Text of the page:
Ben Affleck isn’t holding back on his likes and dislikes about working on Justice League amid the chaos and revisions. Naturally, it rubbed him the wrong way and the actor/director says there is nothing that would bring him back to the fold to revisit, at the very least, Batman. He is very much “done” despite what James Gunn indicates.
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This is what Affleck had to say in his new interview with The Hollywood Reporter  and he doesn’t mince words. By the time work on Justice League came around, the stories of superhero movies “became somewhat repetitive to me and less interesting.” He added that figuring out how to play Batman took time and The Flash was where he “nailed it.”
“Yeah, I did finally figure out how to play that character [Batman], and I nailed it in The Flash. For the five minutes I’m there, it’s really great. A lot of it’s just tone. You’ve got to figure out, what’s your version of the person? Who is the guy that fits what you can do? I tried to fit myself into a Batman,” he said.
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Affleck liked “a lot of the stuff” he did in Batman v Superman but working with Zack Snyder made it palatable. When Snyder bowed out of Justice League, it became a teachable “seminar on all the reasons why this is how not to do it… from production to bad decisions to horrible personal tragedy, and just ending with the most monstrous taste in my mouth.”
The “silver lining” came in the form of The Snyder Cut. “Zack Snyder eventually went to AT&T and was like, ‘Look, I can get you four hours of content [for HBO Max],’” Affleck recalled. “He was like, ‘Do you want to…shoot in my backyard?’” Though worried about the Union, Affleck still “went and did it.”
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The finished product, Zack Snyder’s Justice League, went on to become the “highest-rated movie on IMDb” of Affleck’s career. Asked if “intense” Snyder fans had anything to do with that, Affleck countered, “Say what you want…I’ve never had one [movie] that went from nadir to pinnacle. Retroactively, it’s a hit. All of a sudden I was getting congratulated for the bomb I’m in.”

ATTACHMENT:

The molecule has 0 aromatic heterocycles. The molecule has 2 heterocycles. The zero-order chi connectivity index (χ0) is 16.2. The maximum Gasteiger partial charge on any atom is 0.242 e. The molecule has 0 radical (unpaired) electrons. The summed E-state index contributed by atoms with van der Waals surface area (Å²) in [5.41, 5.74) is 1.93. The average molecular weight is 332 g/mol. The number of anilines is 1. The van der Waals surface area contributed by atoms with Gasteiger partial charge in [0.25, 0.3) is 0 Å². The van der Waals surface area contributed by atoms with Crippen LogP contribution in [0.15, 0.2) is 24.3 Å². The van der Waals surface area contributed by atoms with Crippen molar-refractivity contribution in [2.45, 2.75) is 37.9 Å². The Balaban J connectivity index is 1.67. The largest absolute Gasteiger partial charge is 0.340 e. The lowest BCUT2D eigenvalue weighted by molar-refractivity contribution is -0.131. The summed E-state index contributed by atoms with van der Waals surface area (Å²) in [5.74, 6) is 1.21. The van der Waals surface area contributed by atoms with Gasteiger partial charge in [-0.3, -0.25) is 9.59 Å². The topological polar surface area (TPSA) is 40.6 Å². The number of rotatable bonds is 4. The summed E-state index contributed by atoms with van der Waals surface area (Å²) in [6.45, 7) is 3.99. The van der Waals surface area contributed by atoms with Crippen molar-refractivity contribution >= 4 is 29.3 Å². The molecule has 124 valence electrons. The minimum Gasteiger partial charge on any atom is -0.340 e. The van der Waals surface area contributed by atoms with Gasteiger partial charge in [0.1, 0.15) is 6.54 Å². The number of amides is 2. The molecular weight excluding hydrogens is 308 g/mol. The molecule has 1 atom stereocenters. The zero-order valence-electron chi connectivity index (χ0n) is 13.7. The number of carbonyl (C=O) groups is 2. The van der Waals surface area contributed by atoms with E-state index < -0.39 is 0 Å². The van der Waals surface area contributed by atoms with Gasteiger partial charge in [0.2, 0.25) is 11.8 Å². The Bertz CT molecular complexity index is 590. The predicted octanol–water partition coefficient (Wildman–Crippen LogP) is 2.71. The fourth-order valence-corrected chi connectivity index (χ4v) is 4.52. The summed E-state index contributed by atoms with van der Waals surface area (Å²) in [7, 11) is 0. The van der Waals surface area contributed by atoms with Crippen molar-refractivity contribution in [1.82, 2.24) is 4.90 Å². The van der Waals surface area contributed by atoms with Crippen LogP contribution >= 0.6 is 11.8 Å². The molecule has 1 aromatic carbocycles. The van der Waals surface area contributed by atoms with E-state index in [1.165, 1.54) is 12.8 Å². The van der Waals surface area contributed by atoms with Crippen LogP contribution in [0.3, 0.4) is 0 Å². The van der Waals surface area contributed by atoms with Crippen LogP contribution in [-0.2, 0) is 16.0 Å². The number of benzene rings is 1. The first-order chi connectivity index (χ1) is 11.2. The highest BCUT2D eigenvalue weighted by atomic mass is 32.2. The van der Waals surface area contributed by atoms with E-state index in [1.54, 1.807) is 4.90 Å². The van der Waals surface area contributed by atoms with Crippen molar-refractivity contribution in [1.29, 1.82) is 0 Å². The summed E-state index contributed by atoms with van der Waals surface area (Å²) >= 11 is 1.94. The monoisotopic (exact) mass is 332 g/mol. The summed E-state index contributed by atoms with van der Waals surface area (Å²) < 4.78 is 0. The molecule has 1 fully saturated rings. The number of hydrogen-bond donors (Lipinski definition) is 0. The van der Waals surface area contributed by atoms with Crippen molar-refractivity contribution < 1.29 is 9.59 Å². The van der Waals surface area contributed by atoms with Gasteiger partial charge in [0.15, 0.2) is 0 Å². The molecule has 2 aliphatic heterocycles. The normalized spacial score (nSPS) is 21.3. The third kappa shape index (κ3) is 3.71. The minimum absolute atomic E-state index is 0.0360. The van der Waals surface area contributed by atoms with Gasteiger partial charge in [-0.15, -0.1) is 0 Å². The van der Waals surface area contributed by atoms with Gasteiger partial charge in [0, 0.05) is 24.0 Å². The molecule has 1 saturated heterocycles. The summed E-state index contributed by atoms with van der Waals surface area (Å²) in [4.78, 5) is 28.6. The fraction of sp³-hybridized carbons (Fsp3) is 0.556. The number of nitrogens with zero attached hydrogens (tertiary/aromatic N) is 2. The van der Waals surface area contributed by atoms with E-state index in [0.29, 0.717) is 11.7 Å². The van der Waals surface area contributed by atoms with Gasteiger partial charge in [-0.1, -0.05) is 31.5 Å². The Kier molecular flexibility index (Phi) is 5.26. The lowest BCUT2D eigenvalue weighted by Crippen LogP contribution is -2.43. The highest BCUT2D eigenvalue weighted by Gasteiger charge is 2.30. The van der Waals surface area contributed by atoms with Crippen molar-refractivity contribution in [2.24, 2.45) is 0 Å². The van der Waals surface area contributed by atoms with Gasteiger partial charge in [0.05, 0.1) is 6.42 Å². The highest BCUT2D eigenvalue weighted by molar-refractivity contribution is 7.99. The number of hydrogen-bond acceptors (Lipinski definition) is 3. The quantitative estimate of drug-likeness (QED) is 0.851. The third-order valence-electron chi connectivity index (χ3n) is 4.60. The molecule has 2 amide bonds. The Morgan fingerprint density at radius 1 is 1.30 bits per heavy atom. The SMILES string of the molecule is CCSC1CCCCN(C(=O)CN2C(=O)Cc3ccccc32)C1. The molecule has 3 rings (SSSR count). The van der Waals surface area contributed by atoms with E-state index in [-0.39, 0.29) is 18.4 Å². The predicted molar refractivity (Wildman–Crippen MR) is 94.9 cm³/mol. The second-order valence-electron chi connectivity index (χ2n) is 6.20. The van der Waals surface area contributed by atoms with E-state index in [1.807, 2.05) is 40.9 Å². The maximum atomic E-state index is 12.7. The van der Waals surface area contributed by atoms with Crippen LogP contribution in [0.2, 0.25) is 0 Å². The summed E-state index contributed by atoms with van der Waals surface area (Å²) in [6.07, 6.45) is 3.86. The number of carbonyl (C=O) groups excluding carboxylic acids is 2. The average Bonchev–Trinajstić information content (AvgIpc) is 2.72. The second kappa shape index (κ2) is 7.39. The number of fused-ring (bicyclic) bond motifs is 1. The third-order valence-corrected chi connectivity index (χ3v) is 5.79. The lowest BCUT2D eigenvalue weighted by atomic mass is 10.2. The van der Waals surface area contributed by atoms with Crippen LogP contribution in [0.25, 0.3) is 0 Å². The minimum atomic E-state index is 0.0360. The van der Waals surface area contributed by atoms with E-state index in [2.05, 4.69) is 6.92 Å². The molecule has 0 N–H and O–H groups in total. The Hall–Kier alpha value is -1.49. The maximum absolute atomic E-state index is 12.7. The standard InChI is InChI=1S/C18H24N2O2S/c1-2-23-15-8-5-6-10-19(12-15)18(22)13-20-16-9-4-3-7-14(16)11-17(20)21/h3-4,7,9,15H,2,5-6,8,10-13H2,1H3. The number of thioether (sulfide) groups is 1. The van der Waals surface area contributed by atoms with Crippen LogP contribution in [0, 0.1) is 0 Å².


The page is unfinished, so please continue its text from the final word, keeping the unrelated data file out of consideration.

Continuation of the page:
That bomb, the studio’s cut of Justice League, cost him a shot at directing The Batman among other slights that disheartened Affleck professionally. “[It] made me go, ‘I’m out. I never want to do any of this again. I’m not suited.’ That was the worst experience I’ve ever seen in a business…full of some shitty experiences. It broke my heart,” he explained.
“There was an idea of someone [Joss Whedon] coming in, like, ‘I’ll rescue you and we’ll do 60 days of shooting and I’ll write a whole thing around what you have. I’ve got the secret.’ And it wasn’t the secret,” he continued. “That was hard. And I started to drink too much…it was either that or jump out the window.”
“Miserable,” missing his family, and dissatisfied with acting in rubber suits against a green screen, Affleck started to reevaluate his life. “You want to go to work and find something interesting to hang onto,” he thought, “I don’t want to participate in this in any way. And I don’t want to squander any more of my life, of which I have a limited amount.”
As a result of his spiritual and creative crisis, Affleck decided to go back to making smaller films and founded a production company with Matt Damon. Whether he’s had meetings with Gunn as reported or is on a shortlist of directors for Brave and the Bold, he says he has no interest in either. “Absolutely not,” Affleck said. “I’m not interested in that.”
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